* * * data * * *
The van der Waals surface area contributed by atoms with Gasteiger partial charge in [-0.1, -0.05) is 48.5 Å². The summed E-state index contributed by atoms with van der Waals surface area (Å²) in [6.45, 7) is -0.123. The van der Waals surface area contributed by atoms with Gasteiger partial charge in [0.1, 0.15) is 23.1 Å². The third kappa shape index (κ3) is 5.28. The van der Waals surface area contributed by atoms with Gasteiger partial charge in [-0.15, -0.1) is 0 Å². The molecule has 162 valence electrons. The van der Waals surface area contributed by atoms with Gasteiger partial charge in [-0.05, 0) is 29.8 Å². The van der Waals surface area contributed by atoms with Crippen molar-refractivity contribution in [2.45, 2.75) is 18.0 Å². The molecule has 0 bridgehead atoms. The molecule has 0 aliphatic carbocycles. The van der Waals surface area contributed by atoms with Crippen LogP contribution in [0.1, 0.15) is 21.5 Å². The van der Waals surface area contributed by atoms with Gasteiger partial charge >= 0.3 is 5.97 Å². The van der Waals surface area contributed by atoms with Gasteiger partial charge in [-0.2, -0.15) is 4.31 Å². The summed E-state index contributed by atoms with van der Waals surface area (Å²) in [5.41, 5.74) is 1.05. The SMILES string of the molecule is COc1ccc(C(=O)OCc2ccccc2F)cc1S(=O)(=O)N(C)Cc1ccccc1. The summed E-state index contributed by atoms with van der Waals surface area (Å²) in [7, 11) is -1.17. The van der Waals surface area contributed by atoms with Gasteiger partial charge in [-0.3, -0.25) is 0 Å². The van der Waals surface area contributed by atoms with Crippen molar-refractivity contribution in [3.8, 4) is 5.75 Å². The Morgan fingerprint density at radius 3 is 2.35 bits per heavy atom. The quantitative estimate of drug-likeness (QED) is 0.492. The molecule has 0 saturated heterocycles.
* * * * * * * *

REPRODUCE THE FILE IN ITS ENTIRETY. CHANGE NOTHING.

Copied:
The van der Waals surface area contributed by atoms with Gasteiger partial charge in [-0.1, -0.05) is 48.5 Å². The summed E-state index contributed by atoms with van der Waals surface area (Å²) in [6.45, 7) is -0.123. The van der Waals surface area contributed by atoms with Gasteiger partial charge in [0.1, 0.15) is 23.1 Å². The third kappa shape index (κ3) is 5.28. The van der Waals surface area contributed by atoms with Gasteiger partial charge in [-0.15, -0.1) is 0 Å². The molecule has 162 valence electrons. The van der Waals surface area contributed by atoms with Gasteiger partial charge in [-0.05, 0) is 29.8 Å². The van der Waals surface area contributed by atoms with Crippen molar-refractivity contribution in [2.45, 2.75) is 18.0 Å². The molecule has 0 bridgehead atoms. The molecule has 0 aliphatic carbocycles. The van der Waals surface area contributed by atoms with Crippen LogP contribution in [0.1, 0.15) is 21.5 Å². The van der Waals surface area contributed by atoms with Gasteiger partial charge >= 0.3 is 5.97 Å². The van der Waals surface area contributed by atoms with Gasteiger partial charge in [-0.2, -0.15) is 4.31 Å². The summed E-state index contributed by atoms with van der Waals surface area (Å²) in [5.41, 5.74) is 1.05. The SMILES string of the molecule is COc1ccc(C(=O)OCc2ccccc2F)cc1S(=O)(=O)N(C)Cc1ccccc1. The summed E-state index contributed by atoms with van der Waals surface area (Å²) in [7, 11) is -1.17. The van der Waals surface area contributed by atoms with Gasteiger partial charge in [-0.3, -0.25) is 0 Å². The van der Waals surface area contributed by atoms with Crippen molar-refractivity contribution in [3.8, 4) is 5.75 Å². The Morgan fingerprint density at radius 3 is 2.35 bits per heavy atom. The quantitative estimate of drug-likeness (QED) is 0.492. The molecule has 0 saturated heterocycles.